- UVA Professors Think Quoting Thomas Jefferson is “Problematic”
- Jefferson Founded UVA
- Universities Move to Erase History, Rather Than Teach It
The Left continues its war against freedom of speech by attempting to rewrite college histories. A recent headline in the Cavalier Daily, the student newspaper of the University of Virginia, read: “Professors ask Sullivan to stop quoting Jefferson.”
No, you’re not reading The Onion. Unfortunately, that’s not a parody. University of Virginia President Teresa Sullivan is being criticized for including a quote from Thomas Jefferson, the founder of the University of Virginia, in a post-election email intended to calm student anxieties over the outcome of the Presidential election and distributed to students on Nov. 9.
A letter drafted by faculty taking issue with Sullivan’s quote gathered more than 450 signatures. It read in part:
“We would like for our administration to understand that although some members of this community may have come to this university because of Thomas Jefferson’s legacy, others of us came here in spite of it …. For many of us, the inclusion of Jefferson quotations in these e-mails undermines the message of unity, equality and civility that you are attempting to convey.”
University of Virginia Politics Professor Lawrie Balfour signed the letter. Balfour believes it was wrong for Sullivan to quote Jefferson. Balfour told the Cavalier Daily: “I’ve been here 15 years. Again and again, I have found that at moments when the community needs reassurance and Jefferson appears, it undoes I think the really important work that administrators and others are trying to do …. I think we have an opportunity to think about the contradictions that Jefferson embodied,” Balfour continued. “The point is not that he is never appropriate, but the point is that the move that says, he owned slaves, but he was a great man, is deeply problematic, and I think it will continue to prevent us from being the kind of inclusive, respectful community that President Sullivan and the rest of us envision.”
Jefferson’s ownership of slaves discredits his contributions according to critics and works against the goals of building an “inclusive, respectful community.”
A college struggling with rewriting a checkered past is a task not unique to UVA. In the past year, Princeton University discussed the removal of the name of Woodrow Wilson – one of the university’s most significant figures – from buildings and school programs. Yale established a committee to decide if it should rename one of its residential colleges, because its namesake (John C. Calhoun) was a racist. At UNC-Chapel Hill, students rallied to change the name of Saunders Hall to Carolina Hall because of the namesake’s heavy involvement with the KKK. The list is long.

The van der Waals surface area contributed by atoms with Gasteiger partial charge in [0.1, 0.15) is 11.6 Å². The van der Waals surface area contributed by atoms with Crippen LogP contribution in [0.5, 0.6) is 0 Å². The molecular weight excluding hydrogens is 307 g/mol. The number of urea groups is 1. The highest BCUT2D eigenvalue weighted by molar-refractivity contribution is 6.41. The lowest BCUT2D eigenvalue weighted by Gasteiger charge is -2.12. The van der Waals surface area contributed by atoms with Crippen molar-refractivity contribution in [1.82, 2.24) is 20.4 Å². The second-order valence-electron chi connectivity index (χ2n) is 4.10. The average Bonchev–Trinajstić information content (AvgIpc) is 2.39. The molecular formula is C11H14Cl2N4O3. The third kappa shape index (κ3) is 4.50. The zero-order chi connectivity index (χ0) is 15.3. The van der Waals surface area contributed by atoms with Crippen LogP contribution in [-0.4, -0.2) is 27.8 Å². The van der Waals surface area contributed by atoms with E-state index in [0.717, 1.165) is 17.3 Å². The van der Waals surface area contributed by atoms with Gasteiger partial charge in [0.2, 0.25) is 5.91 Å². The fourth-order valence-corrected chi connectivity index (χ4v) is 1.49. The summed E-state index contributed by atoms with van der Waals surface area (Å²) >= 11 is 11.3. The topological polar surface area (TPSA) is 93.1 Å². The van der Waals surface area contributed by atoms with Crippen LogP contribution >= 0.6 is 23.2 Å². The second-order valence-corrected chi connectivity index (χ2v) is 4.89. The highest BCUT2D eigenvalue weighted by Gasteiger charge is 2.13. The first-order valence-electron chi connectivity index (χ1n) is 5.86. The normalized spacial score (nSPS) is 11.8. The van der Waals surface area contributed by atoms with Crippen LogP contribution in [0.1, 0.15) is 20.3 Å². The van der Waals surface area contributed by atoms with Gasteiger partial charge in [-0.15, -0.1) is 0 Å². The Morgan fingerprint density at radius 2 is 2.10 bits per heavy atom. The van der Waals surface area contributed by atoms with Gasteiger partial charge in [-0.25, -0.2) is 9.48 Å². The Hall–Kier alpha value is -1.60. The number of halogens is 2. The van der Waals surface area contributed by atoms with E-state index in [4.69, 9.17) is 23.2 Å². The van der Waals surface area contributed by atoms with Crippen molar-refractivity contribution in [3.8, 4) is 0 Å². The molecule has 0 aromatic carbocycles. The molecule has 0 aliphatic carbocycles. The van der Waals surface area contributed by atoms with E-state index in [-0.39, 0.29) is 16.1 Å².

Is this whitewashing of history the right thing to do?
Such actions reflect an undeveloped view of history. To discredit Jefferson because he owned slaves is to miss the man’s accomplishments. It is widely known Jefferson was conflicted about slavery. True, he owned slaves. But he also worked for years to end slavery in this country, criticized Britain for its role in the slave trade, and fought with others over wording in the Declaration of Independence to recognize slaves entitled to equality.
Jefferson was a great man, but also a conflicted man. Scrubbing history of flawed men and women will result in a short and incomplete story. True education exposes us to those contradictions and questions and helps us wrestle through the this process.
Those who ask President Sullivan not to quote Jefferson because “it will continue to prevent us from being the kind of inclusive, respectful community” reflects a fundamental misunderstanding of the nature of a university, which is to ask questions, search for truth and knowledge, and transmit what we’ve learned to the next generation. Building a community, though important, is a task that is always in service to those ends, not the goal of them.
To effectively engage in the quest for truth and knowledge, universities should be – in the truest sense – places free from fevered passions, the current Zeitgeist and the prejudices of the present.
Holding an 18th century historical figure to the moral standards and sentiments of a group in 21st century America is fraught with problems. Most will say morality in the West has steadily improved over time. Individual rights, the birth of democracies, and acceptance of the oppressed and minorities has led to a lessening of prejudices. That process took several hundred years.
To say we have a right to rewrite history assumes our society can judge others free from the biases and prejudices of the age. What qualifies us to judge others and what has it done for us to believe our era is free from bias and prejudice?
In an insightful opinion piece on the same subject in the Wall Street Journal, Roger Kimball notes that during the French Revolution, leaders restarted the calendar at zero and renamed months of the year. The Soviets renamed cities, erased the names of political parties that disagreed with them and banned scientific theories that conflicted with Marxist doctrine.
All these actions taken were taken in furtherance of their respective revolutions. We‘d do well to recognize the same here. The Left is doing what it does best: using group identity politics to undermine American culture and institutions. Instead of catering to the latest fads, colleges should stand fast for truth – no matter how offensive. Separating the facts and foolishness of each age is a responsibility over which many universities pontificate but few embrace. Ask those at Virginia, Yale, Princeton and UNC-Chapel Hill.